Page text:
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Gophers big man Pharrel Payne cracked a smile in the postgame news conference after Sunday's 81-70 win against Rutgers, but it wasn't for what you would expect.

Payne posted a career-high 21 points and 11 rebounds against the Scarlet Knights. After his breakout performance, though, the 6-9 sophomore beamed because his cellphone ringtone of a barking dog went off before he could answer the first question from the media. Hilarious.

Payne chuckled and then refocused when asked what it was like to battle Purdue's Zach Edey and Rutgers' Cliff Omoruyi in back-to-back games. There was no doubt the Gophers (16-9, 7-7 Big Ten) wouldn't have ended a two-game slide without him taking Sunday's matchup seriously.

"It just gives you that aspect of what it takes to compete against those guys," Payne said. "I was able to bring that into this game."

Here are four things learned from the Gophers' win Sunday, their third consecutive at home:

Dr. Payne

Not long after Sunday's victory over the Scarlet Knights, the Gophers reposted a link from their NIL (name, image and likeness) collective with Dinkytown Athletes about purchasing "Dr. Payne" T-shirts and his replica No. 21 jersey. They already had the merchandise available, but Payne lived up to the name with how he punished Rutgers in the paint. It started in the first half when he matched Omoruyi by grabbing 13 points, shooting 6-for-9 shooting. He added six rebounds.

Payne, a Cottage Grove native, had 21 points combined in the past three games, but he clearly came with a different edge and confidence to open Sunday's game. The Gophers threw the ball inside early. Payne used his 255-pound frame to be physical against Omoruyi, the No. 2 shot blocker in the nation.

"Cliff is one of the most athletic and talented bigs in our league," Gophers coach Ben Johnson said. "And he went blow for blow. He didn't back down. That's a sophomore against an upperclassman. He's getting better and more confident each and every day."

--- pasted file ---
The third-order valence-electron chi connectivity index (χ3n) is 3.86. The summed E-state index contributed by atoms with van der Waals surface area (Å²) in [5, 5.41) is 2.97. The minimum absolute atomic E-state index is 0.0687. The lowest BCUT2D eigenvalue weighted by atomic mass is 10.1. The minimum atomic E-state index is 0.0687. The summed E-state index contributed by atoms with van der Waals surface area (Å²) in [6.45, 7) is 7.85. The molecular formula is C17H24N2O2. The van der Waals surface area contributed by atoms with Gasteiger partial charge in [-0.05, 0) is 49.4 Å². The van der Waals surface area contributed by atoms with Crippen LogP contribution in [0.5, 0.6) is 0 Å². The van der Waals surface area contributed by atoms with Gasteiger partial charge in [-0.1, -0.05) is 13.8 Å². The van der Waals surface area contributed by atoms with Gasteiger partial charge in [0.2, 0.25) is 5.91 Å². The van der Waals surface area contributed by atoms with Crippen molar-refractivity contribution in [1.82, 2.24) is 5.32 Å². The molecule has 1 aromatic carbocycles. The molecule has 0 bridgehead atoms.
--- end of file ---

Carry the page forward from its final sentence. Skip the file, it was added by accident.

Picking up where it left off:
On one move in the first half, Payne ripped through his opponent's arms at the free-throw line, drove to the rim and finished with contact. That set the tone with how difficult a night it would be to defend him.

Fouling was the only option to stop Payne. He missed six of 11 free-throw tries, but Payne also got opportunities off the glass with seven of the team's 11 offensive boards.

"I thought he was possessed on the glass," Johnson said. "I thought he got some statement rebounds. Those are loud rebounds. That trickles down to everybody else on the floor. They see a guy go up there and get it, there's an intensity to that."

Great defense, better offense

It started with establishing a post presence with Payne, but the Gophers were as impressive as any opponent against Rutgers this season overall offensively. Actually, they were the best in one area. No opponent shot better than Minnesota's 51% from the field this season against the Scarlet Knights, who entered the night ranked No. 2 nationally in adjusted defensive efficiency by The only other opponent to shoot 50% against them this season was Illinois in an 86-63 loss Jan. 21 in Champaign.